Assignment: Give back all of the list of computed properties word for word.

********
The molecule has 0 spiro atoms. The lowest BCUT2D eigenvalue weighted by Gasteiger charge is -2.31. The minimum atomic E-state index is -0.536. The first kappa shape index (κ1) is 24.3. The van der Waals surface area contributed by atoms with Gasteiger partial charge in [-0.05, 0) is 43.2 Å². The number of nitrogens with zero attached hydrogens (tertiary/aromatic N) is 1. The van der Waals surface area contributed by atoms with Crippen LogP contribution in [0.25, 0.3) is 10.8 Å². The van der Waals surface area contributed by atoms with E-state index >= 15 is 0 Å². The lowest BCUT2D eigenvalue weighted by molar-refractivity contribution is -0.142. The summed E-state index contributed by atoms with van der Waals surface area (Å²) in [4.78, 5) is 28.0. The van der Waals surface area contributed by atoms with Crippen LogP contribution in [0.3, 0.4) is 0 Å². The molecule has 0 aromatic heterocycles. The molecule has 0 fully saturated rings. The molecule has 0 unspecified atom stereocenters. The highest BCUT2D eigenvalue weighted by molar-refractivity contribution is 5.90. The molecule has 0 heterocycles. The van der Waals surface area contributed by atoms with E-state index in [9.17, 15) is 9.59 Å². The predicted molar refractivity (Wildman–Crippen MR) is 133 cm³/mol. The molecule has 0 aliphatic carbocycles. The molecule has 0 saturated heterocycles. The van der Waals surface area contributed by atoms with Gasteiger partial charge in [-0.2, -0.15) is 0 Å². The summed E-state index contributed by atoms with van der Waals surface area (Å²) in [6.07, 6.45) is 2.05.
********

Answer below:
The molecule has 0 spiro atoms. The lowest BCUT2D eigenvalue weighted by Gasteiger charge is -2.31. The minimum atomic E-state index is -0.536. The first kappa shape index (κ1) is 24.3. The van der Waals surface area contributed by atoms with Gasteiger partial charge in [-0.05, 0) is 43.2 Å². The number of nitrogens with zero attached hydrogens (tertiary/aromatic N) is 1. The van der Waals surface area contributed by atoms with Crippen LogP contribution in [0.25, 0.3) is 10.8 Å². The van der Waals surface area contributed by atoms with E-state index >= 15 is 0 Å². The lowest BCUT2D eigenvalue weighted by molar-refractivity contribution is -0.142. The summed E-state index contributed by atoms with van der Waals surface area (Å²) in [4.78, 5) is 28.0. The van der Waals surface area contributed by atoms with Crippen LogP contribution in [0.3, 0.4) is 0 Å². The molecule has 0 aromatic heterocycles. The molecule has 0 fully saturated rings. The molecule has 0 unspecified atom stereocenters. The highest BCUT2D eigenvalue weighted by molar-refractivity contribution is 5.90. The molecule has 0 heterocycles. The van der Waals surface area contributed by atoms with E-state index in [9.17, 15) is 9.59 Å². The predicted molar refractivity (Wildman–Crippen MR) is 133 cm³/mol. The molecule has 0 aliphatic carbocycles. The molecule has 0 saturated heterocycles. The van der Waals surface area contributed by atoms with Gasteiger partial charge in [-0.2, -0.15) is 0 Å². The summed E-state index contributed by atoms with van der Waals surface area (Å²) in [6.07, 6.45) is 2.05.